Several functional polymorphisms have been reported for the DBH gene. Lea and colleagues have showed a distortion of allele transmission of the STR marker in individuals suffering from both migraine with or without aura [27]. Our previous study undertaken in a larger case–control population also reported a positive association between the deletion genotype and migraine (P ≤ 0.05) and also migraine with aura (P ≤ 0.01) [15].

In the present study, we examined the distribution of genotype and allelic frequencies of two functional polymorphisms of the DBH gene, DBHpr located at 1.02-kb upstream of the starting point and DBHex in exon 11 of the DBH gene in two independent and unrelated case–control populations. The analysis for both allelic and genotypic frequency distribution showed a significant association between the DBHpr marker and migraine in the first (P = 0.004 and P = 0.012, respectively) and the second (P = 0.013 and P = 0.031, respectively) independent tested populations. These positive results seem to be attributable to the MA subtype in both studied populations (P < 0.05).

Subjects with two copies of the allele T genotype had a decreased risk of migraine compared to controls in both tested populations (OR = 0.55, 95% Cl 0.37–0.83 and OR = 0.67, 95% Cl 0.48–0.92). The percentage of patients with allele T was significantly lower in migraine (13.5% and 15.5 %, respectively) and MA (12.8% and 14.7%, respectively) groups compared to controls (21.9% and 21.5%, respectively) in both of the two studied populations. Interestingly, the MO subgroup had an average ~20% different allele frequency than the MA group, supporting the possibility that there may be MA/MO heterogeneous differences. Two Danish population-based studies have also provided evidence to suggest that MA and MO may be two distinct disorders with an independent genetic identity [43]. Nevertheless, the percentage of MA subgroup in the first (52.9%) and second (83.2%) populations is significantly higher to what is reported in the general population (20%) [30], which might introduce a limitation to the results reported in our study. With regards to the size of our two populations and the high percentage of MA compared to the general population, we will consider in our study the group “migraine” (as MA and MO subgroups altogether) for our discussion.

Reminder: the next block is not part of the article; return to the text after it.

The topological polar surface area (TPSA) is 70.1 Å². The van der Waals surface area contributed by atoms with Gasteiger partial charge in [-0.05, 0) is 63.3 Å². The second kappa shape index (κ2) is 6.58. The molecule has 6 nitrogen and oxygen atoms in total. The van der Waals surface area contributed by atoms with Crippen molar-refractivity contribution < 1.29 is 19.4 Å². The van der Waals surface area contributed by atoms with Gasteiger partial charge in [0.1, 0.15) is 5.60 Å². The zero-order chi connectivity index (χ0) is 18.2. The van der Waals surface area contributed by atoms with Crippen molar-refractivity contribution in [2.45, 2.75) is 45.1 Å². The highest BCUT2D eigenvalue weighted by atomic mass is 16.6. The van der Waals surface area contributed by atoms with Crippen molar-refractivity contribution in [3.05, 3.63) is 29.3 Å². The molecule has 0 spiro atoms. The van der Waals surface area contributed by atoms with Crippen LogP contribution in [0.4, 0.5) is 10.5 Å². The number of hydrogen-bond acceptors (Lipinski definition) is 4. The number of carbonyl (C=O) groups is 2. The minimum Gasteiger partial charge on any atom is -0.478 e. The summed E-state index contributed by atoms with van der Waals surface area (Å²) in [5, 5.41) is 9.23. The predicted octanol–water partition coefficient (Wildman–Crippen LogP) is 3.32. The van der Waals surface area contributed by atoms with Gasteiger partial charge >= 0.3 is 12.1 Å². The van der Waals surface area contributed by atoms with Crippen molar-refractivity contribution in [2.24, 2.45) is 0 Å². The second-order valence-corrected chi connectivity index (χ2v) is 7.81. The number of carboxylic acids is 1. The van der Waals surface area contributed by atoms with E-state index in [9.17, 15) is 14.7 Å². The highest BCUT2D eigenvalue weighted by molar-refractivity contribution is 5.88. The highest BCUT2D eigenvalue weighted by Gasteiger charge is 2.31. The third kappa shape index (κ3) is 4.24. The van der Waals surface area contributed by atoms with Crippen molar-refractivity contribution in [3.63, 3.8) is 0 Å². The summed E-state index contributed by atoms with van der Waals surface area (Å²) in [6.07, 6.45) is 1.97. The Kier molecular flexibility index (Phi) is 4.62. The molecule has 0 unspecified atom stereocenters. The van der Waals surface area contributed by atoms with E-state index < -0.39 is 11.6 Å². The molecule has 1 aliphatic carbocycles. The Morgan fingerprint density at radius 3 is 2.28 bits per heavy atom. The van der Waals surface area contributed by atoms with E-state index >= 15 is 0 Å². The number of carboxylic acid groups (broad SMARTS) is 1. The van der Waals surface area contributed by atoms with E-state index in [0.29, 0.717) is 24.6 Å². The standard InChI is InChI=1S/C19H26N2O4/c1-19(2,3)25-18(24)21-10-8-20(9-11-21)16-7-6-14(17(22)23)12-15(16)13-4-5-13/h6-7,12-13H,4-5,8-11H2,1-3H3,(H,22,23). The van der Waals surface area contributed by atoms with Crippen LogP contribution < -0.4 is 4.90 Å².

Observed genotypic frequencies for the DBHpr marker (genotypes, TT = 3–6%, TC = 32–36% and CC = 60–62%) in our control groups for both tested populations gave results similar to previous studies [12, 22, 50]. Healy and collaborators investigating the role of −C1021T polymorphism in Parkinson Disease sufferers compared to two large independent cohorts of controls (n = 637 for cohort A and n = 450 for cohort B), showed a genotypic profile comparable to our control population results (genotypes, TT = 6.3%, TC = 32.3% and CC = 61.2% for cohort A and TT = 5.8%, TC = 31.3% and CC = 62.8% for cohort B) [22]. The same group of researchers has also reported no association for the DBHpr polymorphism between a population suffering for epilepsy compared to the identical control cohorts (A and B) [12]. Tang and collaborators have recently examined the relationship between DBH polymorphisms (including the DBHpr and DBHex polymorphisms) and plasma DBH activity in an African-American population [50]. Genotypic frequencies (DBHpr and DBHex) reported in this study (genotypes, TT = 7.3%, TC = 25.7% and CC = 67% and TT–, TC = 5.5% and CC = 94.5%, respectively) again showed a similar pattern to that observed in our first (genotypes, TT = 5.7%, TC = 32.4% and CC = 61.9% for DBHpr and TT–, TC = 12.4% and CC = 87.6% for DBHex markers) and second (genotypes, TT = 3.6%, TC = 35.8% and CC = 60.6% for DBHpr and TT–, TC = 12.4% and CC = 87.6% for DBHex markers) tested populations. As shown in our study, DBHex was not significantly associated with migraine or its subtypes (MA, MO) with chi-square results producing P values greater than 0.05 for most analyses in both studied populations. It should be noted that we observed in our study no substantial LD between DBHpr and DBHex polymorphisms as measured by r2 (r2 < 0.001). This result has been reported previously by [53] and more recently by Tang and collaborators [50].